UK Rail Industry Getting a Handle on Obsolescence

By on December 10th, 2018 in Usage

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 3D printed rail grab handle [Image: Stratasys]
3D printed rail grab handle [Image: Stratasys]

As 3D printing continues to come into play for on-demand and spare parts manufacture, a new collaboration targets the UK rail industry.

Trains have been proving an application area of increasing interest for 3D printing — and for Stratasys. The company recently teamed up with Siemens Mobility to install a Fortus 450mc in their RRX Rail Service Center in Dortmund-Eving, and today has announced a new collaboration in the UK.

Train leasing company Angel Trains, engineering consultancy ESG Rail, and Stratasys are coming together for the redesign and fabrication of electrical connection covers, an arm rest, a grab handle, and a seat back table for service use in passenger trains.

“With the highest level of repeatability in the industry and advanced, rail-certified, materials, we believe our FDM additive manufacturing solutions offer huge potential to replace traditional manufacturing for a diverse range of applications within the rail industry,” said Yann Rageul, Manager, Strategic Account Team EMEA, Stratasys. “This collaboration will help us to explore how we can support rail companies, such as Angel Trains, to produce parts on-demand – both cost-effectively and efficiently – eradicating the need for obsolete inventory and improving their ability to service customers.”

ESG Rail has structurally assessed all components, which have been tested for adherence to Rail Standard EN45545-2, and in-service trials are set to begin soon and run until summer 2019.

 FDM 3D printed parts (left to right): electrical connection covers, grab handle, arm rest, seat back table [Image: Stratasys]
FDM 3D printed parts (left to right): electrical connection covers, grab handle, arm rest, seat back table [Image: Stratasys]

The parts are created using high-performance materials including PEKK-based Antero 800NA on Stratasys’ FDM systems.

“We have learned so much during this project and have addressed many engineering challenges. We believe that this emerging method of manufacturing will reduce costs, production times and issues faced by component obsolescence,” Martin Stevens, Head of Mechanical Engineering, ESG Rail, said.

Proving out additive manufacturing as a solution for spare and replacement parts is leading to a stronger future for digital inventory solutions as obsolescence can itself become obsolete. 3D printing parts to exact specifications with qualified materials and systems enables a more agile supply chain and production workflow.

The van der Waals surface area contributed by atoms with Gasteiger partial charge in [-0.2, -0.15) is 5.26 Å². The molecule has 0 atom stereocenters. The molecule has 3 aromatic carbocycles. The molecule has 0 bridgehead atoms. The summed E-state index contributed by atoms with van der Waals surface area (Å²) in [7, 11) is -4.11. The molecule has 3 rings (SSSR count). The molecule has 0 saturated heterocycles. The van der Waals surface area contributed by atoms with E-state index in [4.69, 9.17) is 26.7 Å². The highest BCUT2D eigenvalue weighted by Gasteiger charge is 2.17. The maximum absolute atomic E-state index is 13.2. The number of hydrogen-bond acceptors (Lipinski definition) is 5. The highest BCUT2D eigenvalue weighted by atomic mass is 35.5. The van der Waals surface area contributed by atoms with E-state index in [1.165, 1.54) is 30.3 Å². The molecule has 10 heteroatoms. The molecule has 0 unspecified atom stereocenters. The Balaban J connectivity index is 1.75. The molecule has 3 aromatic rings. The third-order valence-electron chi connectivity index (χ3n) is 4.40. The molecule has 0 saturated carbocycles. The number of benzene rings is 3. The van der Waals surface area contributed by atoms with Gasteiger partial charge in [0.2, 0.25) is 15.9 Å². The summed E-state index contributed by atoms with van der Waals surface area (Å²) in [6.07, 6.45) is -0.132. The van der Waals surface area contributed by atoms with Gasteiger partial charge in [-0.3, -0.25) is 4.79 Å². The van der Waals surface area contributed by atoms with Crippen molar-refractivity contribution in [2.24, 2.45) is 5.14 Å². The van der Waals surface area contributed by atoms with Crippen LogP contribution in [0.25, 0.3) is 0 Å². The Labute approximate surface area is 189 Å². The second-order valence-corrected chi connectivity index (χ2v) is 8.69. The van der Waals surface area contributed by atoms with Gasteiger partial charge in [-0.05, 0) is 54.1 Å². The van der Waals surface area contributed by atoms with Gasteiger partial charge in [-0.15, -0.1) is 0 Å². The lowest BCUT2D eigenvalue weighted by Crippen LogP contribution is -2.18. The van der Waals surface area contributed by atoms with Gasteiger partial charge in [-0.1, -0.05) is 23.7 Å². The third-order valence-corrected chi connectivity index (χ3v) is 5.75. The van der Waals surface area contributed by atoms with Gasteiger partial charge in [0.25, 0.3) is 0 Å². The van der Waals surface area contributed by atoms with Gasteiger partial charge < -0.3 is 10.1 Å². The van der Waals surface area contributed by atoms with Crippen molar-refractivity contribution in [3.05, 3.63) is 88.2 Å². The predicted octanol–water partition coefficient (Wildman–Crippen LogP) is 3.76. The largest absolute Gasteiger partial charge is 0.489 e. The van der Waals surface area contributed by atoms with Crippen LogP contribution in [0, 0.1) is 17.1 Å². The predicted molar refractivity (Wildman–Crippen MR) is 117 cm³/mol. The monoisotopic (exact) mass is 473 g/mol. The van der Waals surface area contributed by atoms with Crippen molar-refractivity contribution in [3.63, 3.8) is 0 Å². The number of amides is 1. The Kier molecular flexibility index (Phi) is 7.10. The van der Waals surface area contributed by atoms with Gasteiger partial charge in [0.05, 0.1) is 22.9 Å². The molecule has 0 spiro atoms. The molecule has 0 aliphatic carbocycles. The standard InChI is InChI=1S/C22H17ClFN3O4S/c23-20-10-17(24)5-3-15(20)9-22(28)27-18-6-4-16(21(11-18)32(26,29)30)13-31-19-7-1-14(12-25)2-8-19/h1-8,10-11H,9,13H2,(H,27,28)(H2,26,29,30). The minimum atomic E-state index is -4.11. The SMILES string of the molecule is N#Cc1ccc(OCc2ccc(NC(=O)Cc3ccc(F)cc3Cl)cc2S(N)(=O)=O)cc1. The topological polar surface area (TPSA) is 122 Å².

This particular collaborative effort aims “to leverage additive manufacturing to help address the issue of obsolete parts, reduce whole life rolling stock costs and enable vehicles to remain in passenger service for longer,” the announcement notes. A key benefit of additive manufacturing coming into play here is in low-volume manufacturing, as the train operating companies don’t have to mass manufacture parts, via traditional technologies, that might then just go on to sit on warehouse shelves for years until (and if) needed.

The need to redesign the four components targeted for 3D printing also highlights the importance of design for additive manufacturing (DfAM) as a growing need in an upskilling manufacturing industry.

Railway applications for 3D printing are continuing to pick up, particularly in Europe, and this collaboration represents a first for that industry in the UK.

“This exciting industry-first collaboration has the potential to transform manufacturing within the rail industry,” said Mark Hicks, Angel Trains’ Technical Director. “We are proud to be driving this innovation with ESG Rail and Stratasys and hope that this solution will help to free the industry from technological constraints, and allow our trains to continue to meet passengers’ needs now and in the future.”

Via Stratasys

By Sarah Goehrke

Sarah Goehrke is a Special Correspondent for Fabbaloo, via a partnership with Additive Integrity LLC. Focused on the 3D printing industry since 2014, she strives to bring grounded and on-the-ground insights to the 3D printing industry. Sarah served as Fabbaloo's Managing Editor from 2018-2021 and remains active in the industry through Women in 3D Printing and other work.